Cisco announced this morning that it had closed its $5 billion purchase of digital TV software and security vendor NDS Group. Last week, the European Union gave its regulatory approval to the deal.
The deal was announced on March 15, and it marked a deeper commitment by Cisco to the video segment of its business. On the product side of the acquisition, Cisco said bringing NDS into the fold would accelerate the delivery of its Videoscape platform. NDS also brought its open software solutions and systems integration expertise into Cisco’s domain.
News Corp. and private equity firm Permira jointly owned NDS, which is based in the United Kingdom. News Corp. owned 49 percent of NDS, while Permira had the remaining 51 percent stake. The deal to buy NDS was Cisco’s biggest since it bought Scientific Atlanta in 2005 for $6.9 billion.
NDS brings a range of global customers, including BSkyB, Liberty Global and Canal Plus, into Cisco’s stable, as well as NDS’ VideoGuard conditional access and digital rights management technology, which NDS said has been deployed in 125 million pay-TV households, protecting more than $50 billion in revenues.
NDS’ 5,000 employees joined Cisco's Service Provider Video Technology Group (SPVTG), led by senior vice president and general manager Jesper Andersen.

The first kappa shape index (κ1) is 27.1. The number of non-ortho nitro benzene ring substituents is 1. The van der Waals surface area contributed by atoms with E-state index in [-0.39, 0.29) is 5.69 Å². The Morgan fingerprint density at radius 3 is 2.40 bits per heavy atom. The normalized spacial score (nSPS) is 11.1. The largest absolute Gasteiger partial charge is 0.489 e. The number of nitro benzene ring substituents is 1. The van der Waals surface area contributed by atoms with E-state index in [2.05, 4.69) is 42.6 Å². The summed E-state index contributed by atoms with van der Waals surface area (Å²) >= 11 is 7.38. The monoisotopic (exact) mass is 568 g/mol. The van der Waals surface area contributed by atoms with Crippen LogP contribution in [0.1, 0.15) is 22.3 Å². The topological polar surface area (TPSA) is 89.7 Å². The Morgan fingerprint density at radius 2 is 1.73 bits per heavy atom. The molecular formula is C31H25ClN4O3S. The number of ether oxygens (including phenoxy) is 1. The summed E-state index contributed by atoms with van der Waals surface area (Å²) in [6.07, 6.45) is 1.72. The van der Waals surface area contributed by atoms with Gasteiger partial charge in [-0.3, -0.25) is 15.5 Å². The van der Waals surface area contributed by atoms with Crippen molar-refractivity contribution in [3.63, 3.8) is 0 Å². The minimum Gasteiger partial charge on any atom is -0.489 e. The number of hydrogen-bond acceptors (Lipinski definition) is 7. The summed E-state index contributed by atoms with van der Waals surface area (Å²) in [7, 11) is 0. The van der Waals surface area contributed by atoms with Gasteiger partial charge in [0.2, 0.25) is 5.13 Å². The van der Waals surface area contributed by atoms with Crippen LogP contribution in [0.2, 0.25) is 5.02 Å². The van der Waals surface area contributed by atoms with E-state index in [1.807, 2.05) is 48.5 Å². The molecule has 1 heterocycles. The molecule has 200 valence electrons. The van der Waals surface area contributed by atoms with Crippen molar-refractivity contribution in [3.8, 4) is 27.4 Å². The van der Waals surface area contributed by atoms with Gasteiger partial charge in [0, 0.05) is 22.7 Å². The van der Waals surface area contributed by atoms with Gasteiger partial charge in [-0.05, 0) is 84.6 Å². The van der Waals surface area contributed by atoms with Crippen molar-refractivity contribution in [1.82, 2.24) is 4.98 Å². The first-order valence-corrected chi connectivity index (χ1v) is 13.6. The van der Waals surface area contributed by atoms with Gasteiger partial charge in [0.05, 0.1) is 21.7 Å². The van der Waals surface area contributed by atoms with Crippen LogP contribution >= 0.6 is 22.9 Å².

"The addition of NDS' leading software solutions and systems integration expertise play a key role in accelerating the Cisco Videoscape platform aimed at delivering better-than-being-there entertainment experiences,” Andersen said. “Through our combined expertise, we look forward to providing the next-generation TV experience that is more immersive, engaging and social, while helping to create new revenue opportunities for our service provider customers."
With the close of the deal, Abe Peled, formerly NDS chairman and CEO, becomes senior vice president and chief strategist for Cisco's Video and Collaboration Group, which includes SPVTG. Peled reports to Marthin De Beer, senior vice president of Cisco's Video and Collaboration Group.
Cox Communications worked with NDS for the user interface on its Trio guide, as well as on its recent launch of streaming live TV to iPads.
Through its Professional Services Group, NDS, which has an office in Atlanta, has also worked closely with Cox and Comcast on tru2way implementations.
Two years ago, Cox and NDS announced they had extended their professional services and integration agreement through this year. NDS is also providing the middleware on Liberty Global’s next-generation Horizon video gateway. Liberty subsidiary UPC is slated to start deploying the Horizon gateway in various European countries this year.
In April, Rovi announced that it had extended its license agreement with NDS Group to allow NDS to continue to use its interactive program guide (IPG) patent portfolio for an additional five years.